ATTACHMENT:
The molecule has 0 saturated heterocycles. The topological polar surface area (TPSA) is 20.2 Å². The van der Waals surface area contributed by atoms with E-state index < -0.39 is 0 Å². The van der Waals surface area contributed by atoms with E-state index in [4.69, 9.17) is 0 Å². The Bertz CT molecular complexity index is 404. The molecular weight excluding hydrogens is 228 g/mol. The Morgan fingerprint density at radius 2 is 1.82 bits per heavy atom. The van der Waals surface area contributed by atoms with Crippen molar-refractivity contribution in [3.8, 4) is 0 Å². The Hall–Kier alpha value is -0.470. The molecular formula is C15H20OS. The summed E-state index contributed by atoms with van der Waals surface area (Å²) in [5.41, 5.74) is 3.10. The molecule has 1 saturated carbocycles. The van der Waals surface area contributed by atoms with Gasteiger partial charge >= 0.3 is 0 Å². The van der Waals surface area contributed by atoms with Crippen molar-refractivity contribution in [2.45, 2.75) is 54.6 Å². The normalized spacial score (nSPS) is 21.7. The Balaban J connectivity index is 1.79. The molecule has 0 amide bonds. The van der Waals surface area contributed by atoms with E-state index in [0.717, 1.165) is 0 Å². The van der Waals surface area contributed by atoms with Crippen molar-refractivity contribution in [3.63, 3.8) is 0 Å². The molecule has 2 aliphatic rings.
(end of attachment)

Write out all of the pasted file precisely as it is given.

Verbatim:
The molecule has 0 saturated heterocycles. The topological polar surface area (TPSA) is 20.2 Å². The van der Waals surface area contributed by atoms with E-state index < -0.39 is 0 Å². The van der Waals surface area contributed by atoms with E-state index in [4.69, 9.17) is 0 Å². The Bertz CT molecular complexity index is 404. The molecular weight excluding hydrogens is 228 g/mol. The Morgan fingerprint density at radius 2 is 1.82 bits per heavy atom. The van der Waals surface area contributed by atoms with Crippen molar-refractivity contribution in [3.8, 4) is 0 Å². The Hall–Kier alpha value is -0.470. The molecular formula is C15H20OS. The summed E-state index contributed by atoms with van der Waals surface area (Å²) in [5.41, 5.74) is 3.10. The molecule has 1 saturated carbocycles. The van der Waals surface area contributed by atoms with Gasteiger partial charge >= 0.3 is 0 Å². The van der Waals surface area contributed by atoms with Crippen molar-refractivity contribution in [2.45, 2.75) is 54.6 Å². The normalized spacial score (nSPS) is 21.7. The Balaban J connectivity index is 1.79. The molecule has 0 amide bonds. The van der Waals surface area contributed by atoms with E-state index in [0.717, 1.165) is 0 Å². The van der Waals surface area contributed by atoms with Crippen molar-refractivity contribution in [3.63, 3.8) is 0 Å². The molecule has 2 aliphatic rings.